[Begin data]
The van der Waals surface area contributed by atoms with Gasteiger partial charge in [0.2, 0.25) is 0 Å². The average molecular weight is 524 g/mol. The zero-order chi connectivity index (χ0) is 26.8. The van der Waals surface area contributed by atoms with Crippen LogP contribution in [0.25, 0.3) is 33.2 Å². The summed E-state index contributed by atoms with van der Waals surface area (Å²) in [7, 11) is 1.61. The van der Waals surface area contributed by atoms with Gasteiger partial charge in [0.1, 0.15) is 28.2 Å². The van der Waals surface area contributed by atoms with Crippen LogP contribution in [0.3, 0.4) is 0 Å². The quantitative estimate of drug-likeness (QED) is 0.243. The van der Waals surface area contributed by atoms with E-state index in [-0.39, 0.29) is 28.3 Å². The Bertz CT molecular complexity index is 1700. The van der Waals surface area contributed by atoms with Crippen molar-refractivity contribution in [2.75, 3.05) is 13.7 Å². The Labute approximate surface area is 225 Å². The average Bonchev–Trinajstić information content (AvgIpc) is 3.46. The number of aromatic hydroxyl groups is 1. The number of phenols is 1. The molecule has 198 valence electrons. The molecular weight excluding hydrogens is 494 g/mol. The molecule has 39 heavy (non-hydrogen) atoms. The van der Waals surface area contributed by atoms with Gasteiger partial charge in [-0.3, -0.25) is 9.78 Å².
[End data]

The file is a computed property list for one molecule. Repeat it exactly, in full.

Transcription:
The van der Waals surface area contributed by atoms with Gasteiger partial charge in [0.2, 0.25) is 0 Å². The average molecular weight is 524 g/mol. The zero-order chi connectivity index (χ0) is 26.8. The van der Waals surface area contributed by atoms with Crippen LogP contribution in [0.25, 0.3) is 33.2 Å². The summed E-state index contributed by atoms with van der Waals surface area (Å²) in [7, 11) is 1.61. The van der Waals surface area contributed by atoms with Gasteiger partial charge in [0.1, 0.15) is 28.2 Å². The van der Waals surface area contributed by atoms with Crippen LogP contribution in [0.3, 0.4) is 0 Å². The quantitative estimate of drug-likeness (QED) is 0.243. The van der Waals surface area contributed by atoms with E-state index in [-0.39, 0.29) is 28.3 Å². The Bertz CT molecular complexity index is 1700. The van der Waals surface area contributed by atoms with Crippen molar-refractivity contribution in [2.75, 3.05) is 13.7 Å². The Labute approximate surface area is 225 Å². The average Bonchev–Trinajstić information content (AvgIpc) is 3.46. The number of aromatic hydroxyl groups is 1. The number of phenols is 1. The molecule has 198 valence electrons. The molecular weight excluding hydrogens is 494 g/mol. The molecule has 39 heavy (non-hydrogen) atoms. The van der Waals surface area contributed by atoms with Gasteiger partial charge in [-0.3, -0.25) is 9.78 Å².